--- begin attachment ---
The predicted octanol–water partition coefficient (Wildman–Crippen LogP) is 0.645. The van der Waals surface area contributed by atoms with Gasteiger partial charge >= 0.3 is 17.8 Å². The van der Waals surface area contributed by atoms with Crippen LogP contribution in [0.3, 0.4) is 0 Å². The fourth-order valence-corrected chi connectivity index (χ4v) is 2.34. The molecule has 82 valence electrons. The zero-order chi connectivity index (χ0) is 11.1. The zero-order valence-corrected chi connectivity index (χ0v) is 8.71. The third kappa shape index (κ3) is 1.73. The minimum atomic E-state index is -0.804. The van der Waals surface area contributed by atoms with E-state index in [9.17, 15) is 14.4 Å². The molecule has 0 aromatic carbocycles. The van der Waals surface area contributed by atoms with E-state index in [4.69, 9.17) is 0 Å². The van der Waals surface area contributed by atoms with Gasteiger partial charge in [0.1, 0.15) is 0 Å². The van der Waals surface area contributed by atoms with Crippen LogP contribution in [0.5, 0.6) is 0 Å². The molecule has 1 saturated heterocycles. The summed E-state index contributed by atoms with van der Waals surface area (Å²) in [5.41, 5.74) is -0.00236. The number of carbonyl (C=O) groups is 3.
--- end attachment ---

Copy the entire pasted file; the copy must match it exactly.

The predicted octanol–water partition coefficient (Wildman–Crippen LogP) is 0.645. The van der Waals surface area contributed by atoms with Gasteiger partial charge >= 0.3 is 17.8 Å². The van der Waals surface area contributed by atoms with Crippen LogP contribution in [0.3, 0.4) is 0 Å². The fourth-order valence-corrected chi connectivity index (χ4v) is 2.34. The molecule has 82 valence electrons. The zero-order chi connectivity index (χ0) is 11.1. The zero-order valence-corrected chi connectivity index (χ0v) is 8.71. The third kappa shape index (κ3) is 1.73. The minimum atomic E-state index is -0.804. The van der Waals surface area contributed by atoms with E-state index in [9.17, 15) is 14.4 Å². The molecule has 0 aromatic carbocycles. The van der Waals surface area contributed by atoms with E-state index in [4.69, 9.17) is 0 Å². The van der Waals surface area contributed by atoms with Gasteiger partial charge in [0.1, 0.15) is 0 Å². The van der Waals surface area contributed by atoms with Crippen LogP contribution in [0.5, 0.6) is 0 Å². The molecule has 1 saturated heterocycles. The summed E-state index contributed by atoms with van der Waals surface area (Å²) in [5.41, 5.74) is -0.00236. The number of carbonyl (C=O) groups is 3.